Disney World had rigorous safety inspections even before accident

The Orlando Sentinel

ORLANDO, Fla. – (KRT) – A week after a locomotive came loose from a train on Disneyland’s Big Thunder Mountain Railroad, killing one person and injuring 10 others, investigators in California are still working out what happened.

In Orlando, technicians at Walt Disney World and the area’s other theme parks continue to check safety systems every day to lessen the chance of a similar accident happening here. (The Sept. 5 accident, which investigators suspect was caused by a mechanical failure, hasn’t changed Disney World’s approach to ride safety, said Jeff Vahle, the resort’s vice president for engineering services.

Workers in Orlando spend hours inspecting every ride every day, just as they did before the accident in California, Vahle said. “You take care of the attraction like your family goes on every ride,” he said.

According to Disney, the process at each ride starts in the middle of the night, when a shift supervisor reviews assignments and work orders. Soon after, inspectors walk the tracks and check the equipment. Engineers and maintenance workers examine ride vehicles and various parts for wear, and wheels are checked with torque wrenches.

Later, two or three hours before the ride opens for the day, the attraction is powered up and then reviewed again in checklist fashion by the operating staff. Universal Orlando and SeaWorld have similar preventive-maintenance programs, putting every ride through a series of mechanical, electrical and operational tests.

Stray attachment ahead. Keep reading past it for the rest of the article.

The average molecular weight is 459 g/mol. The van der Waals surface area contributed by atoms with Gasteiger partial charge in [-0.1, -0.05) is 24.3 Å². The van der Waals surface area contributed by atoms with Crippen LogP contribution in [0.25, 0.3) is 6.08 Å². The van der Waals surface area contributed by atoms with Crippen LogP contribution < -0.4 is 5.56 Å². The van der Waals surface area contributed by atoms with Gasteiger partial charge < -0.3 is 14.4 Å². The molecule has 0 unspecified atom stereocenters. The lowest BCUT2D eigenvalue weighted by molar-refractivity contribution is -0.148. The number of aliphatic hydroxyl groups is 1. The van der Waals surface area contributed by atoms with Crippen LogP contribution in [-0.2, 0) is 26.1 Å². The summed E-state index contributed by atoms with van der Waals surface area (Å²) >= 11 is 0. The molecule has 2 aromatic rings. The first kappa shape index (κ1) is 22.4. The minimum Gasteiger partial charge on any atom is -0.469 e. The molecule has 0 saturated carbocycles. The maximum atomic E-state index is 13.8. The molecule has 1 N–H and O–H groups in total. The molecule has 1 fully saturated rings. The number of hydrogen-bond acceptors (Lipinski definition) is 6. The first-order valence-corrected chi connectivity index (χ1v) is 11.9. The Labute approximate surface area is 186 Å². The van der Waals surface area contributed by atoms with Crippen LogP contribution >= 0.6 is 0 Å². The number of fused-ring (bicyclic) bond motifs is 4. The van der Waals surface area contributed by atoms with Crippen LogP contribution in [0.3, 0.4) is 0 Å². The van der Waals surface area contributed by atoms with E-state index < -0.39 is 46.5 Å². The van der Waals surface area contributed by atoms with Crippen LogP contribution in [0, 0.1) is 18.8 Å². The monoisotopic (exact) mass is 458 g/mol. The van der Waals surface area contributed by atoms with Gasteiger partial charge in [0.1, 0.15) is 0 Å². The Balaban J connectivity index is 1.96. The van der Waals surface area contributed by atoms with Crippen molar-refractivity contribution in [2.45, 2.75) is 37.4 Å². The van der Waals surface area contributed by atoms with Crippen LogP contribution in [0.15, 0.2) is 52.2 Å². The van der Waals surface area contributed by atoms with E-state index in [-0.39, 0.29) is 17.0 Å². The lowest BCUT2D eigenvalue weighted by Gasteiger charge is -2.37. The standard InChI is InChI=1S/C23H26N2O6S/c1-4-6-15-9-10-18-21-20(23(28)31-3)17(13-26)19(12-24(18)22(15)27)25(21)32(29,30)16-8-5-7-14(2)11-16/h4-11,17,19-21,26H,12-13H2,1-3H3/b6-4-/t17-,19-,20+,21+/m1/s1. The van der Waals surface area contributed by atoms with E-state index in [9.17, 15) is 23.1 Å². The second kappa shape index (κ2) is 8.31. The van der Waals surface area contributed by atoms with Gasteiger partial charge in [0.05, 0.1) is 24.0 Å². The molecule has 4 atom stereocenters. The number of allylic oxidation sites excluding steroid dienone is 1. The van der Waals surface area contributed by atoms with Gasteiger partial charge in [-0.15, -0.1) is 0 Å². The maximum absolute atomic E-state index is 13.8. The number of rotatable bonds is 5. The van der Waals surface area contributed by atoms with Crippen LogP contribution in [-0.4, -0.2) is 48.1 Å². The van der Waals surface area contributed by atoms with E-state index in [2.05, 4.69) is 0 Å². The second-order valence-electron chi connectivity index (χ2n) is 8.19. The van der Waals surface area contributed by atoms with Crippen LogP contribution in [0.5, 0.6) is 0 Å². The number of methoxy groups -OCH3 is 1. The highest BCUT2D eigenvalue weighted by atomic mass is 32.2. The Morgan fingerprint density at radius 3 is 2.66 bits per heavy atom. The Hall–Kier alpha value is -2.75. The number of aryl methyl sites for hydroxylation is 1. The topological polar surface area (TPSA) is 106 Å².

For example, SeaWorld’s inspectors start at 4 a.m., said Van Rice, the park’s vice president of operations. Besides visually inspecting the ride, employees actually climb aboard to see whether it feels OK. “We’ve got some very good safety measures in place, and we’re proud of our record,” Rice said. SeaWorld, with three rides, has reported only one serious injury since all three of Orlando’s theme-park operators began voluntarily filing accident reports with the state almost two years ago.

A 58-year-old man complained of neck pains after riding the Journey to Atlantis water ride. SeaWorld told the state Bureau of Fair Rides Inspections the pain was caused by a pre-existing condition.

Disney World reported 10 serious injuries in its parks in the first 21 months of the voluntary reporting program, including an 81-year-old woman who suffered a heart attack at Epcot’s Universe of Energy attraction in March and later died.

Universal reported six serious injuries during the 21-month period that ended June 30, including a 36-year-old woman who suffered a fractured back at Ripsaw Falls in Islands of Adventure.

Florida has some of the toughest rules in the country when it comes to the inspection and monitoring of carnivals and small amusement parks, experts say. But a loophole in state law exempts Florida’s theme parks from those rules, which include government inspections.

After a series of tragic theme-park accidents across the country in the late 1990s, Disney World, Universal and SeaWorld agreed to let state inspectors visit their properties in October 1999. Officials with the Fair Rides Inspection Bureau said those site visits gave them “a reasonable degree of confidence” in the parks’ rides.